This camel was the last one in and really didn’t want to get squeezed in. He kept backing up and braying (I said they were loud), but a few swats to the butt, he finally wedged himself in and lay down with the rest of them. Again, how they can make themselves so small, I just don’t know.
This one was hoping to catch the next truck.
These last two were quite sweet. They kept leaning toward me as if to get a little kiss, but it could have meant they wanted to bite my face off. No, I joke, they’re really not mean. In fact, camels are affectionate and inquisitive, but they tend to be emotional. They can remember when they have been wronged or mistreated. And that’s when they’ll bite. They’re different than horses, in that while they like the human company, they prefer to have other camels around them.
As we were leaving, we spotted this momma with her newborn. If I had had a just a little more spending money….someone would have had a camel for Christmas!
Stay tuned for more Abu Dhabi adventures. Next week we are going Dune Bashing. Yeah, I’m still wondering about those pajamas.
Monday, November 16, 2009
I don’t think about my bucket list very often. I have one, I mean we all have one, right? Things we want to do before we die. Mine is rather vague. I don’t really have a set list. Here’s usually how it goes: an opportunity will present itself and I ask myself, “Self? think this may be our only chance to do this? Should we give it a go, so we can say we did it before we die?” And usually my self will say, “Hell, yeah!”
An opportunity presented itself this past weekend. A group from CGMan’s work put together a trip to the desert to ride a hot air balloon at sunrise. Self and I didn’t debate
long at all. We and another couple loaded up and headed out. We went a day ahead so we could be there first thing in the morning.
It was a beautiful, clear morning and watching them blow up the balloons was amazing.
Then we had a couple of lessons on how to jump in the basket when it was time. We had to do it quickly because when the balloon is ready to go, it’s ready to go.
We all jumped in our basket and lifted off before the other balloon.
We went to an altitude of 4,000 meters to watch the sunrise.
After that, we lowered a bit to catch some wind and drift across the desert. We didn’t see any camels, but we did see some desert gazelles. They were fun to watch and amazingly fast. They didn’t care for our noisy balloons.
And they are noisy! When the pilot wasn’t blowing the flame up into the balloon, it was very quiet and serene. Unfortunately, you can’t do that long because the balloon starts to sink. When he pulls the lever for the fire, it’s very loud. And hot. I was standing right next to him.
We sailed over the desert for a little while.
Then it was time to land. Let me just say, the landing is not as pretty as the lift off. During the flight we practiced our landing positions. We were also instructed not to try to escape the basket after landing. He would let us know when we could safely leave the basket.
Then he warned us it would be rough. I had a hint when we practiced the landing position for the second time. Hands on the rope, squat and press your back against the back of the basket. Our backs were to the landing, so when he had us “assume the position” we did not see that we were going to hit the sand, tip over and then drag for about 50 meters. On our backs.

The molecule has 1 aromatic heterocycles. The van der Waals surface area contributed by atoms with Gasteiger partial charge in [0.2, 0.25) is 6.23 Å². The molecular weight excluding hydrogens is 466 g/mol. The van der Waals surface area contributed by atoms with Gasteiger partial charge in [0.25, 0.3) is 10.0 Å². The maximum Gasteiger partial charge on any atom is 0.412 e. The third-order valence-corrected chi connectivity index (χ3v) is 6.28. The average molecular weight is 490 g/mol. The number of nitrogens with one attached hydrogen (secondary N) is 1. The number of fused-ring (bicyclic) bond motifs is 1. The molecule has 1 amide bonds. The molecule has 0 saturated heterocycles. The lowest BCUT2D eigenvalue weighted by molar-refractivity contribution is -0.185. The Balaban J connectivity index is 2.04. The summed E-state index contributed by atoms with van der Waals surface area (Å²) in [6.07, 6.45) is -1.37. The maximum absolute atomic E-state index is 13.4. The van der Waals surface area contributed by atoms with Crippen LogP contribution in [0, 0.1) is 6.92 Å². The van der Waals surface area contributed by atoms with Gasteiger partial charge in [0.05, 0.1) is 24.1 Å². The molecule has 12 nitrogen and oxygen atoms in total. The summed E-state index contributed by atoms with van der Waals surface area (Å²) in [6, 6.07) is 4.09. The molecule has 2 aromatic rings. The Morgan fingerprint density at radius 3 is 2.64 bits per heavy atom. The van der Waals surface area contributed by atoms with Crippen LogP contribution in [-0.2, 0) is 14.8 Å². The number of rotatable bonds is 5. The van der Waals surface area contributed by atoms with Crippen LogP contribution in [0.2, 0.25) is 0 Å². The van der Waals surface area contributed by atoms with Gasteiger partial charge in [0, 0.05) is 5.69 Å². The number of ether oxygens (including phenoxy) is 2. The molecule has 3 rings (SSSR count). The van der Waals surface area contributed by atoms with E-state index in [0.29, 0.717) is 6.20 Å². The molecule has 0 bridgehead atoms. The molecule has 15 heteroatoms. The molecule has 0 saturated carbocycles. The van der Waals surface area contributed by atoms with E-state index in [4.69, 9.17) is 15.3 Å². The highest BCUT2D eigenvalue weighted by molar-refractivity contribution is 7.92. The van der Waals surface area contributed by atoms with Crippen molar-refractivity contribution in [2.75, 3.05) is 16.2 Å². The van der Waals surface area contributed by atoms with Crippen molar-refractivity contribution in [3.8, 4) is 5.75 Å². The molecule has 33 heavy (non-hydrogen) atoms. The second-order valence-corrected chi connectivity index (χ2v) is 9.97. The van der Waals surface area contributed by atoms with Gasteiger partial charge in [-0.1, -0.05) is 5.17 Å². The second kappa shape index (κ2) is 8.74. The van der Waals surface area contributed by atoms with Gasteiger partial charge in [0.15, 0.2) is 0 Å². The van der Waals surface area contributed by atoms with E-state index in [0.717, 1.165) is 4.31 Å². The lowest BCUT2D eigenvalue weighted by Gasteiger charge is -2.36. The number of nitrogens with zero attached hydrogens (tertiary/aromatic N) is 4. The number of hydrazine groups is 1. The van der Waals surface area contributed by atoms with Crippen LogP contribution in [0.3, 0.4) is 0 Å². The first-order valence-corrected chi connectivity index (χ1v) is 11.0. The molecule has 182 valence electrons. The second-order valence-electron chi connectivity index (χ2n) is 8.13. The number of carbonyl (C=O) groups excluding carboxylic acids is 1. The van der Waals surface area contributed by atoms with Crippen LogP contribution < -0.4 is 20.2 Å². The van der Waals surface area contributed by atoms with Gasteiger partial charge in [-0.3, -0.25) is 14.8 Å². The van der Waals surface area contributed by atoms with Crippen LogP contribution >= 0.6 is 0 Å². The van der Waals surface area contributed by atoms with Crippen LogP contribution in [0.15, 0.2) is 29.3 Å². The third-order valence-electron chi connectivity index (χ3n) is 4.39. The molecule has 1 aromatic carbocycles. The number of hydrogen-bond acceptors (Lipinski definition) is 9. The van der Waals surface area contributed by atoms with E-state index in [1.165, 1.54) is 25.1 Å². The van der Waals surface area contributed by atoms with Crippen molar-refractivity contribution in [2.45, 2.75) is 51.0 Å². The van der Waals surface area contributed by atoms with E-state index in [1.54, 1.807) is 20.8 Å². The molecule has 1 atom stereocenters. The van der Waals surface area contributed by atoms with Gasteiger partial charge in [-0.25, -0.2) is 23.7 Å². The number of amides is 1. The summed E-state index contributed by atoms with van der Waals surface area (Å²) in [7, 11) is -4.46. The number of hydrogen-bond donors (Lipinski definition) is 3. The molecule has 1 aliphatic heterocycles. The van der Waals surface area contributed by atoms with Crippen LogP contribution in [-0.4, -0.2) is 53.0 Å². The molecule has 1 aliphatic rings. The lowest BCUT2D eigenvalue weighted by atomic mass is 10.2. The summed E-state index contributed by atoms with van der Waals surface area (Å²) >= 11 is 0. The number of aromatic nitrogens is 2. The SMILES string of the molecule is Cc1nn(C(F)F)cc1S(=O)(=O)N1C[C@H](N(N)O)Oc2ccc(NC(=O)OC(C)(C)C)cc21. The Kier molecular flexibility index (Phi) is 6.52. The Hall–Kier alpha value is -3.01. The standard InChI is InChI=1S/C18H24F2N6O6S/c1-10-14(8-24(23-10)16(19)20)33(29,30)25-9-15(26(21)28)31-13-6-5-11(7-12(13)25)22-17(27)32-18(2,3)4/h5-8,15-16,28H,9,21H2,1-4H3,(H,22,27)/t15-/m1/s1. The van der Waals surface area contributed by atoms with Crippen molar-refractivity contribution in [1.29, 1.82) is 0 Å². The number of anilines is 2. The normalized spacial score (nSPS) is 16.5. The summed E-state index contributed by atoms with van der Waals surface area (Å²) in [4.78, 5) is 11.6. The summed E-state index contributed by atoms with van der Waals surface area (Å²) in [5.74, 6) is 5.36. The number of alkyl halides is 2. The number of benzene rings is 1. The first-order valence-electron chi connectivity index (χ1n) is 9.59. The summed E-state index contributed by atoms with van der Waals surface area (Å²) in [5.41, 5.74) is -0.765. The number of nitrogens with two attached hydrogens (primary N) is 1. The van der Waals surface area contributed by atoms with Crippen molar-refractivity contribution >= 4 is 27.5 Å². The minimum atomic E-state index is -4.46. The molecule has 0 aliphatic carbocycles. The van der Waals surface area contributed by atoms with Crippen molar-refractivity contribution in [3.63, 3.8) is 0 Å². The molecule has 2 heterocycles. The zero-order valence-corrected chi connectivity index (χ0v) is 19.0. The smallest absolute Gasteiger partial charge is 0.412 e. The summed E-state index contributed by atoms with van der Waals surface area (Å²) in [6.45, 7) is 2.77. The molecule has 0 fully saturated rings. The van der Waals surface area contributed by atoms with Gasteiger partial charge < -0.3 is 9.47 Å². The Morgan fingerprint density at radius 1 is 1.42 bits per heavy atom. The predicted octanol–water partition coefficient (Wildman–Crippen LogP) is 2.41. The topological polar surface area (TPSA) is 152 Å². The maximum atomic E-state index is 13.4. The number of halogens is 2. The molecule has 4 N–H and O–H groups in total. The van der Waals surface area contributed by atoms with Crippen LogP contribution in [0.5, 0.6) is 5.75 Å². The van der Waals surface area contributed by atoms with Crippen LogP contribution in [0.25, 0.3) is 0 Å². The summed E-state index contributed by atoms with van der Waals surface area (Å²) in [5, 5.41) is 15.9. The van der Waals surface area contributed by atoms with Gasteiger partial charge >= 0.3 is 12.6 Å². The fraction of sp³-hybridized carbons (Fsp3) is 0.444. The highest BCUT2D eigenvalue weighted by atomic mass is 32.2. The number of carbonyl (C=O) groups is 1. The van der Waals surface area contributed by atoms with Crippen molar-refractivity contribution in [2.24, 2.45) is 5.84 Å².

Being next to him, I could see that he was steering and letting the hot air out of the balloon, all the while the wind was pulling us across the desert floor, and letting us know, “Not to worry (in his Polish accent) this is norrrrmal.” I could not help but flash back to my last vacation and wondered if the hospitals in Abu Dhabi would provide pajamas. What is it with us and our “extreme vacations”?
But safely we did land and had to wait in the basket, on our backs, for all the air to leave the balloon, lest we catch some wind and be dragged further. I didn’t mind, because I was quite comfortable. Couples were encouraged to “spoon”, if you will, for landing, so with CGMan behind me, I was now very comfortably on top of him, while he was on his back. After only a minute or two, we were allowed to get out of the basket.
We were in the top quadrant. I feel bad for the folks on the bottom, they got sand down their shirts.
I can now add
crash landing a hot air balloon to my list of things I’ve done before I die. I only have one thing to say about it:
It. was. awesome.
Join us next time for:
a trip to the camel market!
(There’s your camel, Meg)
Thursday, November 12, 2009
Dear man in the middle seat,
I’m judging by the grey in your hair that you are at least a few years older than me. Which at the very least, means you’re older than five. I shouldn’t have to remind a gentleman in your stage of life that it is gross to pick your nose. And really, really uncouth to continue to pick your nose for most of the hour flight to Houston.
I’m sure you thought you were being stealthy, and maybe the flight attendant didn’t notice, but I, in the seat next to the nose picking hand, noticed each and every drill. I mean really, if there were that much in your nose, don’t you think a tissue would have been a little more beneficial?
Thank gawd for the man on the other side of you. He obviously didn’t notice the continual booger boring, for he engaged you in enough conversation for you to finally stop with the endless probing. Although, I did have to cringe when you shook his hand while exiting the plane. I’m sorry, nice man in the aisle seat. Way to take one for the team.
And people wonder why I stick my head in a book and make no eye contact when I fly.
Woman in the window seat